Henley Halebrown Rorrison has walked away from a controversial heritage scheme in the City of London after a row over the design
The practice drew up designs, submitted last year to planners, to create a boutique hotel for developer Florala inside adjoining 18th and 19th century buildings in the Bank conservation area.
However, Jamie Fobert Architects has confirmed that it has been brought into look at options for part of the scheme at 67-71 Moorgate and 34 London Wall after HHbR resigned from the job.
Simon Henley, principal at HHbR, told the AJ his practice was no longer involved with the project due to differences over the design of a proposed mansard roof extension.
Developers want to add the structure to part of a listed terrace on Moorgate, the oldest surviving buildings in the street from the Smirke era.
It is understood that HHbR wanted a contemporary design for the mansard but conservation officers at the City of London Corporation, along with the client, insisted the rooftop extension should be designed to reflect the existing look of the building.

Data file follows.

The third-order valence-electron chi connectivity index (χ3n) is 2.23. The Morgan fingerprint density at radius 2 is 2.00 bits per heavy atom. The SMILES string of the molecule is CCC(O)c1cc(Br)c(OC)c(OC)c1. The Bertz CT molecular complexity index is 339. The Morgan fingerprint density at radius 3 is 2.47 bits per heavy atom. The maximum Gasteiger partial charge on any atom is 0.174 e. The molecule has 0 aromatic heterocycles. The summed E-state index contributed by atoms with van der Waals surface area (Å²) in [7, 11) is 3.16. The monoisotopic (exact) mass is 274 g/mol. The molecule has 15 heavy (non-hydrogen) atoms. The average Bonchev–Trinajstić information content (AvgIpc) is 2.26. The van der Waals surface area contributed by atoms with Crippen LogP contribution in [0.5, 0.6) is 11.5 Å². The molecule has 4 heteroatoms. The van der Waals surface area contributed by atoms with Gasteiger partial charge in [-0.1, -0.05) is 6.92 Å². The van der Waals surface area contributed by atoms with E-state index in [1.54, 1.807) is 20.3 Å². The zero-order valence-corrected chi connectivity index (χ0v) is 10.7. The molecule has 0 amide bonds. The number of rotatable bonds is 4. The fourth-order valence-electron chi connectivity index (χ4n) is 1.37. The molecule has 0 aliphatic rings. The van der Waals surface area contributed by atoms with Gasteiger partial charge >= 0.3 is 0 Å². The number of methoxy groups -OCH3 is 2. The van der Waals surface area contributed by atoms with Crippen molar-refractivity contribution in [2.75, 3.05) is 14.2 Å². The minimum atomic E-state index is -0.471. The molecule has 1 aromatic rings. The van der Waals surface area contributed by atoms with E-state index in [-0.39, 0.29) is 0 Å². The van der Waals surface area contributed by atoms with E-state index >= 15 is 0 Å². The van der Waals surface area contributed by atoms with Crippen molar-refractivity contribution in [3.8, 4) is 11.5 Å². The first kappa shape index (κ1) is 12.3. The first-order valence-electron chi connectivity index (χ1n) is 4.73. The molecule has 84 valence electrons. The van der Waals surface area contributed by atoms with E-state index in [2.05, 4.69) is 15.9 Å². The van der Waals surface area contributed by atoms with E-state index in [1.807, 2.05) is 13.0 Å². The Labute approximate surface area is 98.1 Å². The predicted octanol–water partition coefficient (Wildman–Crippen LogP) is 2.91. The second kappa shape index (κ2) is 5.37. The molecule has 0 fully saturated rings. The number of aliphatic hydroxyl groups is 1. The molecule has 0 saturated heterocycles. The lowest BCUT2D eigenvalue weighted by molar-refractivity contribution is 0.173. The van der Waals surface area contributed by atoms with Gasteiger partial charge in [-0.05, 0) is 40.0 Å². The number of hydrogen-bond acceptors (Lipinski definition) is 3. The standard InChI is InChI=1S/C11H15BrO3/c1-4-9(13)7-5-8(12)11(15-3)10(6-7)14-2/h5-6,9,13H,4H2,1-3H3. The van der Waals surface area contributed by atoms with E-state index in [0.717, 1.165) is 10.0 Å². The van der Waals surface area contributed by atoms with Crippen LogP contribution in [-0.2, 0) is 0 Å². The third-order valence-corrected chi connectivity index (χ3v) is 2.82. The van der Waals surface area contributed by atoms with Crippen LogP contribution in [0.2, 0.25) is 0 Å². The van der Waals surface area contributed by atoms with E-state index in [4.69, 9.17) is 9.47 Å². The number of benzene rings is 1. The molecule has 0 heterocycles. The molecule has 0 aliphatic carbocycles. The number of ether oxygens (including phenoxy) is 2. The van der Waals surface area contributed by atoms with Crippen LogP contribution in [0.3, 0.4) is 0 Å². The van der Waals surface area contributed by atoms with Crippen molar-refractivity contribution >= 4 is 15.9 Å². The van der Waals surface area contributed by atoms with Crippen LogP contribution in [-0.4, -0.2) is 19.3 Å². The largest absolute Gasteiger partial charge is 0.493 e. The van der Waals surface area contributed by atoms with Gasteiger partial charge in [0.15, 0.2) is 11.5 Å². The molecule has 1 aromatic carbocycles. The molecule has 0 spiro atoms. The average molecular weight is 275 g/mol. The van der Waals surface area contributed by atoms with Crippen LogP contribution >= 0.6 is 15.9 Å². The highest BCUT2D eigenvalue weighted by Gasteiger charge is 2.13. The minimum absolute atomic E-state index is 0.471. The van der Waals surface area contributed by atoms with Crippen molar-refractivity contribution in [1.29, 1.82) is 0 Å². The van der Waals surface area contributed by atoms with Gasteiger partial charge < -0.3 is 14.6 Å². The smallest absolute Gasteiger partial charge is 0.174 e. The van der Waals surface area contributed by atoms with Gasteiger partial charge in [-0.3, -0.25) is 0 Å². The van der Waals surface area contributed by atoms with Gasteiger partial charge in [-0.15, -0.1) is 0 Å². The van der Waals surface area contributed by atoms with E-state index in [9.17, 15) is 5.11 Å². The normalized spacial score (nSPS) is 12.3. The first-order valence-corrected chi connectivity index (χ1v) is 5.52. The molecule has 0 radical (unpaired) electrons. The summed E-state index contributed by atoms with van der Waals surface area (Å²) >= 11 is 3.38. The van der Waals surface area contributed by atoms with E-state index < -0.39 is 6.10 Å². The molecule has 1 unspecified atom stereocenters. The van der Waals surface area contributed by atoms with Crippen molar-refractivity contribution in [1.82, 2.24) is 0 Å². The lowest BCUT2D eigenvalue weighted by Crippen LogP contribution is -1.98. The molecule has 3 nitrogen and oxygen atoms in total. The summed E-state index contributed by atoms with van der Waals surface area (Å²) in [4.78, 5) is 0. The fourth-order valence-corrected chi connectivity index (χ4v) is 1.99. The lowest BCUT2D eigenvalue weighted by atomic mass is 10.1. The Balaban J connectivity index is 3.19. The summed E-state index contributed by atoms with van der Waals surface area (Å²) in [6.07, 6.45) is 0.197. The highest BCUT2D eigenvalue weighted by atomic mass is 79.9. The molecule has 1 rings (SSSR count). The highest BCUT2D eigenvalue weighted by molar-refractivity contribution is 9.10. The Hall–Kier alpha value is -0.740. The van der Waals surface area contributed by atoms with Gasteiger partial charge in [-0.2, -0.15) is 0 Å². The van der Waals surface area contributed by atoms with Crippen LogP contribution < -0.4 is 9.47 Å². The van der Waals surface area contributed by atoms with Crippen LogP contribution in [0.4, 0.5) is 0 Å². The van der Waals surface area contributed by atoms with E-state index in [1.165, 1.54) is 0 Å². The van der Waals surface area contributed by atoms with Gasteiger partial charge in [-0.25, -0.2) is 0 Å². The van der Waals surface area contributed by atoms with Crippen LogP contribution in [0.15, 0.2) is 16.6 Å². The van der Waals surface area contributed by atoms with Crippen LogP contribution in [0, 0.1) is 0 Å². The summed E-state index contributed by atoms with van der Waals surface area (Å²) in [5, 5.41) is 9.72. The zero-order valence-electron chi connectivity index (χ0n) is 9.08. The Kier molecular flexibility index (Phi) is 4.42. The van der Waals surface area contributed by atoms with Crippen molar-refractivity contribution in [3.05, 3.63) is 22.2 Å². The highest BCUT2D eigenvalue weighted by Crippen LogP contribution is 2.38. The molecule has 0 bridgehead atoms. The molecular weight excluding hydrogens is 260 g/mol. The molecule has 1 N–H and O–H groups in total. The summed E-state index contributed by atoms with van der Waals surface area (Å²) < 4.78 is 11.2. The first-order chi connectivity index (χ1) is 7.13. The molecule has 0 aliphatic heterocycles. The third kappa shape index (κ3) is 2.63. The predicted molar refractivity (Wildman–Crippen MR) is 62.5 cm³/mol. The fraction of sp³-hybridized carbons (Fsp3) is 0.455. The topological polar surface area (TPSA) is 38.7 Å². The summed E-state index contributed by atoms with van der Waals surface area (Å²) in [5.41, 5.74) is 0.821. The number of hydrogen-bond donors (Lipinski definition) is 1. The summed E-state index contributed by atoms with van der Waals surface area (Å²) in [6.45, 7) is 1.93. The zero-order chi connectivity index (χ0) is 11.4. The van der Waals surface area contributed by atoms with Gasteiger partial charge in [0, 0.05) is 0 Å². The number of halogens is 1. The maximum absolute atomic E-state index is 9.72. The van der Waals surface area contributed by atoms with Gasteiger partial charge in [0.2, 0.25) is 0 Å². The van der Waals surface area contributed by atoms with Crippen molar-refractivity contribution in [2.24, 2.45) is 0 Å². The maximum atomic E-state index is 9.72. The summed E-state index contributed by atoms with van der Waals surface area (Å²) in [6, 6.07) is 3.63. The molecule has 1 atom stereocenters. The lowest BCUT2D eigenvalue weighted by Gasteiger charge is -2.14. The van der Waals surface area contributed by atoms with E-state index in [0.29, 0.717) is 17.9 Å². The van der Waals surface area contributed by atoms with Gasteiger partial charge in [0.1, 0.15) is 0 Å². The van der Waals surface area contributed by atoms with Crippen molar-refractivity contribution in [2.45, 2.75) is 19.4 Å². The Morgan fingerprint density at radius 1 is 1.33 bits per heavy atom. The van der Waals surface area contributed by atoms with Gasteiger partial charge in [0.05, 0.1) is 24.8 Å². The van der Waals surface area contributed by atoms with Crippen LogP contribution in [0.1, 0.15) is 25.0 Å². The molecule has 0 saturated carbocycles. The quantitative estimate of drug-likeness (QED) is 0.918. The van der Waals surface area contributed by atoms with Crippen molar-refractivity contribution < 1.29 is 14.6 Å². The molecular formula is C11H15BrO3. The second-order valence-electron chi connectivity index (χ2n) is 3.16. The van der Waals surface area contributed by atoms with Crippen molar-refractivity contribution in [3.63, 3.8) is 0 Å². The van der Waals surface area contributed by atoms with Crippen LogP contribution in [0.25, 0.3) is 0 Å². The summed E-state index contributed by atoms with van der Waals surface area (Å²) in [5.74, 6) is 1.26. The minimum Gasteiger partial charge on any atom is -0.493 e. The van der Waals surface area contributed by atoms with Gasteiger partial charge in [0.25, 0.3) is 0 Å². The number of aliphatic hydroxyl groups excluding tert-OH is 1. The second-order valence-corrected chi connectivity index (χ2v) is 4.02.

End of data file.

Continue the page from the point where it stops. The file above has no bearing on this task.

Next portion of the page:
‘It was our belief that a traditional mansard roof was no more applicable an addition to a Regency terrace than a contemporary structure,’ Henley said.
Despite reluctantly complying with the request for a pastiche design and coming up with plans referencing the block below, HHbR’s designs met a frosty reception from heritage groups including English Heritage and the Victorian Society.
Henley said: ‘The heritage and conservation people in the City dictated that the scheme should be designed in a pastiche style against the better judgement of the architects and have only ended up offending their own community.’
It is understood that Jamie Fobert a range of options for the roof extension which, ironically, could include a more contemporary design.
Henley said: ‘They should have listened to us 12 months ago and treated the roofscape behind the parapet as a tabula rasa for a more contemporary design of roof extension.’
Actor Ray Winstone has also objected to the scheme because it would mean tailor shop Copperfield would have to leave to make way for ground floor hotel facilities.
In a letter to planners, Winstone said: ‘Over the past 13 years I have purchased countless suits and other garments as well as using their alteration service for mine and my family’s personal clothing.’